Please consider downloading the latest version of Internet Explorer
to experience this site as intended.
Tools Search Main Menu


BY THE NUMBERS In Our MidstMeredith Dank ’99 has uncovered some surprising truths about the illegal sex trade—and policymakers are starting to take note.By Karen McCally ’02 (PhD)
dankIN THEIR FOOTSTEPS: Dank stands on a pier jutting out from Hudson River Park in Manhattan. Dank has conducted extensive field work around the pier, which is known as a site where sex trafficking and other aspects of the illegal commercial sex economy of New York City thrive. (Photo: Shannon Taggart for Rochester Review)

For two years, from 2010 and 2012, Meredith Dank ’99 traversed the United States, visiting police departments, prisons, and social service agencies. She met with pimps, sex workers, local law enforcement officers, and federal investigators.

She was on a quest to shed light on one of the most shrouded areas of modern American life. Just how much money is generated by the illegal sex economy in the United States? What are its business practices? And to what extent does it overlap with the most coercive forms of commercial sex known as sex trafficking or sex slavery?

A senior researcher at the Urban Institute, Dank was working on her biggest project yet at the Washington, D.C., think tank. She arrived at the institute in 2009, fresh out of the doctoral program in criminology at John Jay College of Criminal Justice. Since then, Dank, an expert on labor as well as sex trafficking, had been part of multiple studies on these subjects, as well as on juvenile justice reform and teen dating violence.

This time, however, she was in the lead. She’d won a grant from the National Institute of Justice, a division within the Justice Department, to estimate the size of the unlawful commercial sex economy in the United States. The institute had heard over and over again from law enforcement and policymakers about the need to know just how large a beast they confronted. Whether the need was for financial information or numbers of participants, the call for research proposals didn’t say. “It was a very vague solicitation,” Dank recalls. “We overdelivered.”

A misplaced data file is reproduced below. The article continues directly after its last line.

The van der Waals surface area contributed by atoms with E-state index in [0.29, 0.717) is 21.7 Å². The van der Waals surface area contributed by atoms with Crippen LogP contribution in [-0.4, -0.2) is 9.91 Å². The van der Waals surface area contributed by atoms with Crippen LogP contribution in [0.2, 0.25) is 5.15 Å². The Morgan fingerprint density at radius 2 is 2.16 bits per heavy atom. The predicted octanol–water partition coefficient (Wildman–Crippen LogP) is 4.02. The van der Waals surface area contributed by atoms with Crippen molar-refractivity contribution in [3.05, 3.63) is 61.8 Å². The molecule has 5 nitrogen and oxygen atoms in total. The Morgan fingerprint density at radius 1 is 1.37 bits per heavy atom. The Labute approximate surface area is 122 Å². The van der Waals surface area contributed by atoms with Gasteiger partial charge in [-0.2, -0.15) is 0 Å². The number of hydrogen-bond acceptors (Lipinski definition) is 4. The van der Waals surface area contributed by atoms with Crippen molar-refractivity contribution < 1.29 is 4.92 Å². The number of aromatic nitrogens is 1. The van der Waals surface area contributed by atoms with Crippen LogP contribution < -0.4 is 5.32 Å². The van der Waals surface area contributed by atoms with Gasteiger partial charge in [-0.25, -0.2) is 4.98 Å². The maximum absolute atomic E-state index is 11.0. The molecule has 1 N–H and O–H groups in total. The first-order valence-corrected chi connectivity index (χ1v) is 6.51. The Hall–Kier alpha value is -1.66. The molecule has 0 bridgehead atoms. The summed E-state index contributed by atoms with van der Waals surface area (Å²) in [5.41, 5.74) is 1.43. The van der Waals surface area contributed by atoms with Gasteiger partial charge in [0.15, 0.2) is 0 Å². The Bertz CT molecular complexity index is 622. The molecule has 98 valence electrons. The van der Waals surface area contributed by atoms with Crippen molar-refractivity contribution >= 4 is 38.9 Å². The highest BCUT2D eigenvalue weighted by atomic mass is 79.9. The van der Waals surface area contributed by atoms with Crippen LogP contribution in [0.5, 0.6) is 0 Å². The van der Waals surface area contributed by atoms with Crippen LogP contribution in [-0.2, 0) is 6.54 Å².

In a final report released in March 2014, Dank and her team, including an economist, a mathematician, and multiple researchers at the Urban Institute, produced estimates of the profits generated by all forms of illegal commercial sex activities in seven cities across the United States. Critics were disappointed that Dank hadn’t produced a national estimate. Others praised the study for its methodology and declared its estimates the most reliable yet. Predictably, a media flurry ensued, egged on by the Urban Institute’s own release, “The Hustle,” a summary of the report, illustrated with a chart of glaring red bubbles showing dollar totals. Nearly $40 million in Denver. Nearly $300 million in Atlanta. And five more cities generating profits somewhere in between.

On the evening the report was released, Dank appeared on the PBS NewsHour to discuss what else the report had revealed. Not satisfied simply to deliver figures, Dank had delved into the practices of the industry. She portrayed a sophisticated economy built on well-established norms in the areas of marketing and recruitment, online and in-person communications, employee policies and incentives, price structures, and special deals with legal businesses such as hotels, rental car services, and cell phone companies.